• The European Central Bank faces a difficult balancing act as it tries to raise interest rates to combat inflation without tipping the eurozone into recession. The region narrowly avoided a technical recession in the previous quarter, and there are signs that tightening credit conditions are already having an impact on consumption. According to the ECB bank lending survey, demand for loans by firms and households slowed in the second quarter of 2023. Additionally, manufacturing activity has stagnated showing no signs of improving, and the energy outlook continues to look uncertain. El Niño weather conditions are expected to bring more extreme weather events as well as lower temperatures in the winter months, which should hurt household budgets.

  • As the chart above shows, there has clearly been a shift in sentiment regarding European assets. Expectations of slower economic growth and higher inflation in the eurozone have contributed to the outperformance of U.S. equities relative to European assets. Given the uncertainty regarding the state of the global economy as well as the possibility of a weaker dollar, it is still unclear whether this trend will continue throughout the year. The current environment shows that international equities still offer relative value, especially given that the recent rally in large-cap assets has pushed stock valuations to near-cycle highs.

Next Stage: Ukraine forces are switching tactics, while Moscow is doubling down on its war efforts.

  • Ukraine is in the midst of its much-vaunted counter-offensive, but so far it has not been as successful as officials had hoped. The group has already lost almost a fifth of the NATO kit provided to help the operation. The Ukrainian forces have made much needed changes to improve military efficiency, such as focusing on attacking using heavy artillery fire instead of crossing Russian minefields. However, it is still too soon to tell whether these changes will be enough to break through enemy lines. Western officials are closely watching the situation, and they may decide to send more weapons to Ukraine to help its war effort.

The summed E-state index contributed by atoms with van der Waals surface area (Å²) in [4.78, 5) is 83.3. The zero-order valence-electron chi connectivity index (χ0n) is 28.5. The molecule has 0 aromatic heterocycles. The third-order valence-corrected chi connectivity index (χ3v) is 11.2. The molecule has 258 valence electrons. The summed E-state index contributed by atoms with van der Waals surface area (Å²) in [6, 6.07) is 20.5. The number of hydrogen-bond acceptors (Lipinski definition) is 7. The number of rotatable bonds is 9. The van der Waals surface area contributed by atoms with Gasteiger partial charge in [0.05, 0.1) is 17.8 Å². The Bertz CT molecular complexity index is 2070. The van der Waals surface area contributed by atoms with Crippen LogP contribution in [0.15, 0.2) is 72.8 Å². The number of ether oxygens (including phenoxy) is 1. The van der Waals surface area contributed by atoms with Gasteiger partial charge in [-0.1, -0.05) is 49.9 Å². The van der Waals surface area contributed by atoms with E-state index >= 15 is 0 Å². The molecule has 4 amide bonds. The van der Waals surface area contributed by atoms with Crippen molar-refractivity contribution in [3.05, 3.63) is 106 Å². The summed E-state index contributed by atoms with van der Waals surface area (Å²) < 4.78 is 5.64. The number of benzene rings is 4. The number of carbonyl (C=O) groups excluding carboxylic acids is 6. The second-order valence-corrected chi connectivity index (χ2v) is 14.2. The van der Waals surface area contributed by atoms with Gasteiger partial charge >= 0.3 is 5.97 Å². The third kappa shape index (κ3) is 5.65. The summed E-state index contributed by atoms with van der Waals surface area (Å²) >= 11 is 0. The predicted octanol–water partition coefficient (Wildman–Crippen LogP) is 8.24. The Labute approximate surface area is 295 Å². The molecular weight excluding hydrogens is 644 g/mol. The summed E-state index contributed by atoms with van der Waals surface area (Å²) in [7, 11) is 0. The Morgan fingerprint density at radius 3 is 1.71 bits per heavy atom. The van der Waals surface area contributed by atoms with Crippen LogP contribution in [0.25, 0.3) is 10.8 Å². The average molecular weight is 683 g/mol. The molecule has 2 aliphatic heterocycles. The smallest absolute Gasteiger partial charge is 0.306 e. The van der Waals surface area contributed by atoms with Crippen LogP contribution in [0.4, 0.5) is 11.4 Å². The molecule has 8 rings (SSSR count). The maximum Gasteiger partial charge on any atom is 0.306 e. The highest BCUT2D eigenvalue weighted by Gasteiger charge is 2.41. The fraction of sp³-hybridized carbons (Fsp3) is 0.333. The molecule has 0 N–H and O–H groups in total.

• Meanwhile, Moscow is still looking for new recruits as it seeks to protect its hard-fought gains. The government has introduced a bill that would raise the age of conscription eligibility from 27 to 30. This change, which would not take effect until January 2024, could potentially increase the pool of conscripts by more than 2 million. Russian President Vladimir Putin’s push for more recruits is a sign that he is not ready to give up the war in Ukraine, and it also highlights the growing manpower challenges that Russia is facing.

  • All signs point to a protracted war in Ukraine, as both sides battle for leverage. Despite a few setbacks, Kyiv has shown that it is capable of winning this war with the continued support of Western allies. Moscow, on the other hand, has shown that it is willing to continue sacrificing its own people in the hopes of wearing down its opponent. It is likely that it will take an outside power, such as China or the West, to bring this war to an end. As a result, the conflict will continue to present a risk to commodity prices.